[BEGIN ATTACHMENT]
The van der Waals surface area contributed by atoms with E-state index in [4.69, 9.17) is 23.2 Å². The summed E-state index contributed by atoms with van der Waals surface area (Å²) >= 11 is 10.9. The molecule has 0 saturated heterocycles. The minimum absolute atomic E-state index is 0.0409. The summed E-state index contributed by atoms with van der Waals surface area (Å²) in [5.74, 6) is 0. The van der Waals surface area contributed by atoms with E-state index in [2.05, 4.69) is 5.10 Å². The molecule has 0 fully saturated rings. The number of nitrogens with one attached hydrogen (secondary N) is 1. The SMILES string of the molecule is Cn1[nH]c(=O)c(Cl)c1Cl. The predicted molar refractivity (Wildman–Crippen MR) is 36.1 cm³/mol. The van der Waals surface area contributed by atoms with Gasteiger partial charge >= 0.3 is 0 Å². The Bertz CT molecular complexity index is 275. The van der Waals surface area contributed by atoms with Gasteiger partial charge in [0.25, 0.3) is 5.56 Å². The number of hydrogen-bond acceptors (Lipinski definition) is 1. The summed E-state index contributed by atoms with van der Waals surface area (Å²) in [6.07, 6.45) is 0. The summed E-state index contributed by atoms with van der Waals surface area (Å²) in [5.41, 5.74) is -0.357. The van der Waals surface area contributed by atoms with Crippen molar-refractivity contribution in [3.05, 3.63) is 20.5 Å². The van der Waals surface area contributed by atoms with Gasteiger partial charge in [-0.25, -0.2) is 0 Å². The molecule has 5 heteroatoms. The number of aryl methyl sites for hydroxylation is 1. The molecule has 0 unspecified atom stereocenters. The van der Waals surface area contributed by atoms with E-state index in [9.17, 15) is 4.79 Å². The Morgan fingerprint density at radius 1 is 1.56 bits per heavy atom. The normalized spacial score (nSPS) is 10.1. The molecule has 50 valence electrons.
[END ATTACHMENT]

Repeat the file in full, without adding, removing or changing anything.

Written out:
The van der Waals surface area contributed by atoms with E-state index in [4.69, 9.17) is 23.2 Å². The summed E-state index contributed by atoms with van der Waals surface area (Å²) >= 11 is 10.9. The molecule has 0 saturated heterocycles. The minimum absolute atomic E-state index is 0.0409. The summed E-state index contributed by atoms with van der Waals surface area (Å²) in [5.74, 6) is 0. The van der Waals surface area contributed by atoms with E-state index in [2.05, 4.69) is 5.10 Å². The molecule has 0 fully saturated rings. The number of nitrogens with one attached hydrogen (secondary N) is 1. The SMILES string of the molecule is Cn1[nH]c(=O)c(Cl)c1Cl. The predicted molar refractivity (Wildman–Crippen MR) is 36.1 cm³/mol. The van der Waals surface area contributed by atoms with Gasteiger partial charge >= 0.3 is 0 Å². The Bertz CT molecular complexity index is 275. The van der Waals surface area contributed by atoms with Gasteiger partial charge in [0.25, 0.3) is 5.56 Å². The number of hydrogen-bond acceptors (Lipinski definition) is 1. The summed E-state index contributed by atoms with van der Waals surface area (Å²) in [6.07, 6.45) is 0. The summed E-state index contributed by atoms with van der Waals surface area (Å²) in [5.41, 5.74) is -0.357. The van der Waals surface area contributed by atoms with Crippen molar-refractivity contribution in [3.05, 3.63) is 20.5 Å². The van der Waals surface area contributed by atoms with Gasteiger partial charge in [-0.25, -0.2) is 0 Å². The molecule has 5 heteroatoms. The number of aryl methyl sites for hydroxylation is 1. The molecule has 0 unspecified atom stereocenters. The van der Waals surface area contributed by atoms with E-state index in [9.17, 15) is 4.79 Å². The Morgan fingerprint density at radius 1 is 1.56 bits per heavy atom. The normalized spacial score (nSPS) is 10.1. The molecule has 50 valence electrons.